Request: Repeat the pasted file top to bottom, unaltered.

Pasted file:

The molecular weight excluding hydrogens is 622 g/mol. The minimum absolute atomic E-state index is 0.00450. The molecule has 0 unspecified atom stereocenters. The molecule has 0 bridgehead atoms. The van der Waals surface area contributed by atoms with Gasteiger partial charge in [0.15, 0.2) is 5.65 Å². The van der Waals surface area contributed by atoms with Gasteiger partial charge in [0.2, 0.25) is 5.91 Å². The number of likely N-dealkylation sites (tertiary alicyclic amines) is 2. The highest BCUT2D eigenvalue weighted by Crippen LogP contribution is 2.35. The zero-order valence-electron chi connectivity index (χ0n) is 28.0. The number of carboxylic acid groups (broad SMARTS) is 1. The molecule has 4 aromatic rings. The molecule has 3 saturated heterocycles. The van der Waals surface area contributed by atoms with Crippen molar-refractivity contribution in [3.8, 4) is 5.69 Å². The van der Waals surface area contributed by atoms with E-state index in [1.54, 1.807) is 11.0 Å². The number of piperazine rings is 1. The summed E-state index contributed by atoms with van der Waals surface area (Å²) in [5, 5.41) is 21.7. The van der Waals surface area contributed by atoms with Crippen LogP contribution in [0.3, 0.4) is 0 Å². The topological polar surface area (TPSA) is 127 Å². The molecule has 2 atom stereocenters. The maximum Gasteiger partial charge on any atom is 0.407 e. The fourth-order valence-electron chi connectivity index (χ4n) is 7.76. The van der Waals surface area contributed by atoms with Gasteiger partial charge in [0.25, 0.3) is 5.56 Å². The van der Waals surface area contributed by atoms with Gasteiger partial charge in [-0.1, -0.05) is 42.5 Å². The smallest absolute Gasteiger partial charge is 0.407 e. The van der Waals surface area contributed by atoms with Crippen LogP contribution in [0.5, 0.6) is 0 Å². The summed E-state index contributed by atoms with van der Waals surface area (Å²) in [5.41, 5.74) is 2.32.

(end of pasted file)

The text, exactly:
The molecular weight excluding hydrogens is 622 g/mol. The minimum absolute atomic E-state index is 0.00450. The molecule has 0 unspecified atom stereocenters. The molecule has 0 bridgehead atoms. The van der Waals surface area contributed by atoms with Gasteiger partial charge in [0.15, 0.2) is 5.65 Å². The van der Waals surface area contributed by atoms with Gasteiger partial charge in [0.2, 0.25) is 5.91 Å². The number of likely N-dealkylation sites (tertiary alicyclic amines) is 2. The highest BCUT2D eigenvalue weighted by Crippen LogP contribution is 2.35. The zero-order valence-electron chi connectivity index (χ0n) is 28.0. The number of carboxylic acid groups (broad SMARTS) is 1. The molecule has 4 aromatic rings. The molecule has 3 saturated heterocycles. The van der Waals surface area contributed by atoms with Crippen molar-refractivity contribution in [3.8, 4) is 5.69 Å². The van der Waals surface area contributed by atoms with E-state index in [1.54, 1.807) is 11.0 Å². The number of piperazine rings is 1. The summed E-state index contributed by atoms with van der Waals surface area (Å²) in [5, 5.41) is 21.7. The van der Waals surface area contributed by atoms with Crippen LogP contribution in [0.3, 0.4) is 0 Å². The topological polar surface area (TPSA) is 127 Å². The molecule has 2 atom stereocenters. The maximum Gasteiger partial charge on any atom is 0.407 e. The fourth-order valence-electron chi connectivity index (χ4n) is 7.76. The van der Waals surface area contributed by atoms with Gasteiger partial charge in [0.25, 0.3) is 5.56 Å². The van der Waals surface area contributed by atoms with Gasteiger partial charge in [-0.1, -0.05) is 42.5 Å². The smallest absolute Gasteiger partial charge is 0.407 e. The van der Waals surface area contributed by atoms with Crippen LogP contribution in [0.5, 0.6) is 0 Å². The summed E-state index contributed by atoms with van der Waals surface area (Å²) in [5.41, 5.74) is 2.32.